Abbie's list of "life-altering traumas" she's experienced is growing longer. She will talk about them with her therapist to see if her narratives are distorted. She's still confused about distortion versus diagnosis. Her dad has a chronic illness that no one ever talks about. Her parents didn't tell her he was sick until last year when he passed out during the tap routine at the school's end-of-year showcase and they suggested she not google what she heard the EMTs saying. We didn't tell you because we didn't want to worry you, sweetheart, they said in a chorus when they face-timed her from the hospital recovery room.
She picked a big fight with Betty and Debbie immediately in the dressing room while they stripped off their nude tights. You're way too sensitive, Abbie. Why do you take everything so personally? Stop making such a big deal of things. We feel like we have to walk on eggshells around you and we hate it! As they are yelling at her the fight itself is fading in Abbie's mind, having been replaced with her dad's voice sounding tired and stuttering on the phone.
Even now as she's texting her therapist on her therapy app about her most recent distorted thoughts about a Freudian close reading of Marx’s Capital as evidence of her continued catastrophic thinking, she feels overwhelmingly sorry for her dad.
After the awards dinner, Betty and Abbie went to their favorite diner. All three girls were honored for their contributions to the larger school community, but Debbie's mom had an important guest on her podcast that day, so Debbie skipped the awards dinner.
Abbie wanted sweet and savory, but didn't want to spend the carbs on anything besides fro-yo and like five gummy bears. So she got a Diet Coke and crushed the ice to make a slightly Diet Coke-flavored slushie right in the front part of her throat. Betty got eggs and bacon and toast and spread the butter pretty carefully. The whole time thinking about what "thank you" gift she should get for her tennis coach to give him at the gala.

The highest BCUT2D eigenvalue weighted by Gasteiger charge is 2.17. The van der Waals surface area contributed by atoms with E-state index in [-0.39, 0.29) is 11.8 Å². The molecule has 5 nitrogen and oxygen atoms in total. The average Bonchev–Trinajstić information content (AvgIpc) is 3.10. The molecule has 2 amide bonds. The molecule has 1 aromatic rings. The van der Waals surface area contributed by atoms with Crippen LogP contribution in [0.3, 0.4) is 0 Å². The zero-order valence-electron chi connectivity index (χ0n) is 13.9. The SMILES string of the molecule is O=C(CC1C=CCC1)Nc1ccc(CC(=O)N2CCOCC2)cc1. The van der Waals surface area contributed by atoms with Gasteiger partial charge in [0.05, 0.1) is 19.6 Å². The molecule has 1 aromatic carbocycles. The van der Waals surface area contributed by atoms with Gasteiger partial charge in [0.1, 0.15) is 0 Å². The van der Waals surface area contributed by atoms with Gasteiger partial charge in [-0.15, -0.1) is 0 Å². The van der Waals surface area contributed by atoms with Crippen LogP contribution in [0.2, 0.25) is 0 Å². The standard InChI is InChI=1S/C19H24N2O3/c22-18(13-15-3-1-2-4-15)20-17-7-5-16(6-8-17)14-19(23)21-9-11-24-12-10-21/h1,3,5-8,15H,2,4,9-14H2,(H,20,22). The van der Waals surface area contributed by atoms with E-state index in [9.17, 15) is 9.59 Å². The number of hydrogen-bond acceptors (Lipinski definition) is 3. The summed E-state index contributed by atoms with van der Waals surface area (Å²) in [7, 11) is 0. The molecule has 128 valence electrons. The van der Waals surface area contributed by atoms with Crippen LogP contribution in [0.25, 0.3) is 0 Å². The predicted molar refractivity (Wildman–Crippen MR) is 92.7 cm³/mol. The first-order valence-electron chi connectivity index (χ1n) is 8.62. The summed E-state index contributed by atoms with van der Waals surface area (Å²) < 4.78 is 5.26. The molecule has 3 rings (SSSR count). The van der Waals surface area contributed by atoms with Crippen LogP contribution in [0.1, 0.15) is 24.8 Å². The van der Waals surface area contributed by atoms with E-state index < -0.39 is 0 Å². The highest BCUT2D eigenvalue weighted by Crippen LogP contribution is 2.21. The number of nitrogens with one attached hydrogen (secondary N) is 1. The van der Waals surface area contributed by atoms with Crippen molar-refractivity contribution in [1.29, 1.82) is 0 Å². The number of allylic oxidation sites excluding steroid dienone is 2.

"It's gonna be super classy." Betty tells Abbie, "I mean like, the people who run the club are like super rich so I'm sure I'll see all my dad’s old prep school and finance friends: all those Chads."
In the group chat, Debbie is describing a degenerative skin disease
Desquamation is a rare skin condition sometimes called ‘snake shedding skin syndrome,’ desquamation of the skin occurs when the skin sloughs off in tiny flakes, which can lead to dry or irritated patches of skin in severe cases. It is usually a result of a skin infection, an allergic reaction or extreme heat exposure."
She double texts, of course, a link to this artist that uses her sensitive skin as a canvas. Because the artist has dermatographism her skin to breaks out in painless welts when it is scratched: this photographs really well for Instagram. She's known for hyperrealist drawings of different shops along Main Streets in various towns across America depicted with the shop owners. She does line drawings of the people and the businesses on her thighs and stomach, often at a very close angle, so the faces look abstract and the bodies like gestures.
In bedrooms across town, their parents' phones light up, momentarily, with a text bringing news of three new Covid cases in the girls' homeroom and virtual learning planned for the next week. While virtual learning was ok for AP lit, the parents wondered how they could justify paying such high tuition for studio courses being “taught” remotely. On the main class of 2018 parents chat, Debbie’s mom revives the earlier thread about asking the administration about refunds at the next board meeting.